Dr Rachel David discusses the impact of inflation on hospitals and premiums on ABC Radio Brisbane

Station: ABC Radio Brisbane
Program: Mornings
Date: 6/3/2024
Time: 8:34 AM
Compere: Steve Austin
Interviewee: Dr Rachel David, CEO, Private Healthcare Australia


STEVE AUSTIN: Well, if you’re ready for your health insurance premiums to rise, you would be very well aware that it’s going to rise even further. The Federal Government has approved an average rise of around 3 per cent, the biggest increase in a number of years. It could equate to hundreds of dollars or more for certain health policies. And it comes at a tough time, obviously, inflation is causing a cost of living crunch. Everything is going up. Dr Rachel David is the chief executive officer of Private Healthcare Australia. They’re the private health insurers’ peak body. Rachel David, why did it need to go up? Because you were asking for twice as much as the government approved.
RACHEL DAVID: Well, look, Steve, the setting of health insurance premiums is a very controlled process. It’s not a decision that health funds make on their own. They submit data to not one, but two regulators, the prudential regulator and the Department of Health, before the health minister then makes a decision. And there are- and the negotiation takes some time. There are multiple- sometimes the funds have to submit multiple times. So everybody involved in that process was acutely aware of the impact of the cost of living crisis on health insurance members and the community. And every effort was made to keep that premium rise as low as possible. And in fact, we did come in significantly under health inflation for the previous year, which was about 6.2 per cent. And …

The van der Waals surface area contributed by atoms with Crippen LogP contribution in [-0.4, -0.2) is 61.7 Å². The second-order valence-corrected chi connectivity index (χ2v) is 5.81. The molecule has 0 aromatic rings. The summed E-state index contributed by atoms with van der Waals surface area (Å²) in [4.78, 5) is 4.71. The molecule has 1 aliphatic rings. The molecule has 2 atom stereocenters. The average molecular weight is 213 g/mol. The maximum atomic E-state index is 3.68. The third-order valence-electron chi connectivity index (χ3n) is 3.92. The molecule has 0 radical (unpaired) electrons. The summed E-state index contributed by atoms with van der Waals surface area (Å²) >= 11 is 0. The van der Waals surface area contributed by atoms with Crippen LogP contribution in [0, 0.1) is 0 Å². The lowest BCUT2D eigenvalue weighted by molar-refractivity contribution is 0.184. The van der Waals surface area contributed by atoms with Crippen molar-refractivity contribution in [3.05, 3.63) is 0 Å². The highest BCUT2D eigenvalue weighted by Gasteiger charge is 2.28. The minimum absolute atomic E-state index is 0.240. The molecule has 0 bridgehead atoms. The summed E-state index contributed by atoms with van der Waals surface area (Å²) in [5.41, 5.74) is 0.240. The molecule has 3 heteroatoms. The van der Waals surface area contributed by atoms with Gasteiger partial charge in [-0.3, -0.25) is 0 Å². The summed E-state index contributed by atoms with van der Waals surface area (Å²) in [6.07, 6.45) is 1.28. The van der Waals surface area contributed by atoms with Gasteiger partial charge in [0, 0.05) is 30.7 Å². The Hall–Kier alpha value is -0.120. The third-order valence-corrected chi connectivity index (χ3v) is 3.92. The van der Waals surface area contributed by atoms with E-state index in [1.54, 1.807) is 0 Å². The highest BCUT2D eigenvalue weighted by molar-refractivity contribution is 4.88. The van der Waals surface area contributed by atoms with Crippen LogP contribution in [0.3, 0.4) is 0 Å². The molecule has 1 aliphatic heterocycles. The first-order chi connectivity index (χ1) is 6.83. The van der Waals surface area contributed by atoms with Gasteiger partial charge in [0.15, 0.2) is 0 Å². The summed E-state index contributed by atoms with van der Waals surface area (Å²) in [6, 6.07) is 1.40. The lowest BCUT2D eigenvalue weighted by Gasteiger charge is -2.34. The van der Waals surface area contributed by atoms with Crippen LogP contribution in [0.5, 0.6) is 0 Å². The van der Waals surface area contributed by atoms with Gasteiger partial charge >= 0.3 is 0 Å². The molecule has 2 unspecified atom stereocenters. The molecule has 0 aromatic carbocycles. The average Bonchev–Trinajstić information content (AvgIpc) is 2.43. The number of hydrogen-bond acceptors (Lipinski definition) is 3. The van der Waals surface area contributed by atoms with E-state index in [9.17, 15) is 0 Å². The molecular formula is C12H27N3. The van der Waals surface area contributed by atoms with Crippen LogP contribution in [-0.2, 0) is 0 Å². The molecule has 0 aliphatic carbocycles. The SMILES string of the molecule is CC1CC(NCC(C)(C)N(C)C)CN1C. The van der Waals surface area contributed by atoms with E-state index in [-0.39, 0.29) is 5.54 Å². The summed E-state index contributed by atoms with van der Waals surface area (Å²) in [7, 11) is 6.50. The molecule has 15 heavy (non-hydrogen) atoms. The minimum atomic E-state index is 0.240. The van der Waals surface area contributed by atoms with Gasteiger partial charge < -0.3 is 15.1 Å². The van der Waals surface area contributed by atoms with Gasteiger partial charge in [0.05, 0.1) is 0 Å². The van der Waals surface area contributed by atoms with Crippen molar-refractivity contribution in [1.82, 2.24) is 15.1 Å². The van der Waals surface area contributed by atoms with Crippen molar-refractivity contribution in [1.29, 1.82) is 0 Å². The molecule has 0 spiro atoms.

STEVE AUSTIN: [Interrupts] So half, you’re approved basically half, right? Yeah.
RACHEL DAVID: Yeah. So- but we’re very mindful. We don’t want to spend an extra- we don’t want to raise an extra dollar from premiums if we can avoid it. But our hospitals and medical practices have been as impacted by inflation as any other business. They’ve had to pay more for recruitment, power and food. And to ensure that health fund members have access to quality services, we’ve had to make allowances for that, which is why prices will go up this year.
STEVE AUSTIN: On average, how many Australians have some sort of private health insurance?
RACHEL DAVID: About 15 million. So it’s just over half the population.
STEVE AUSTIN: That’s a lot of people. What are the average cost per policy? Can you say at all?
RACHEL DAVID: Yeah. Look, it can vary considerably. And what a lot of people do is they vary the type of policy they have based on their life stage. So people who are younger might have a cheaper policy, which would be $200 to $300 a month, which covers them for a certain range of things. If they have an unexpected emergency, that means they need planned surgery, they can get access to a reasonable range of things that a younger person would expect to encounter. Then you get a- it goes right through different tiers up to top hospital cover, which can cost about $800 a month. And that covers you for everything, from weight loss surgery, to having a baby, to the very expensive joint replacement and spine surgery that, it can cost hundreds of thousands of dollars.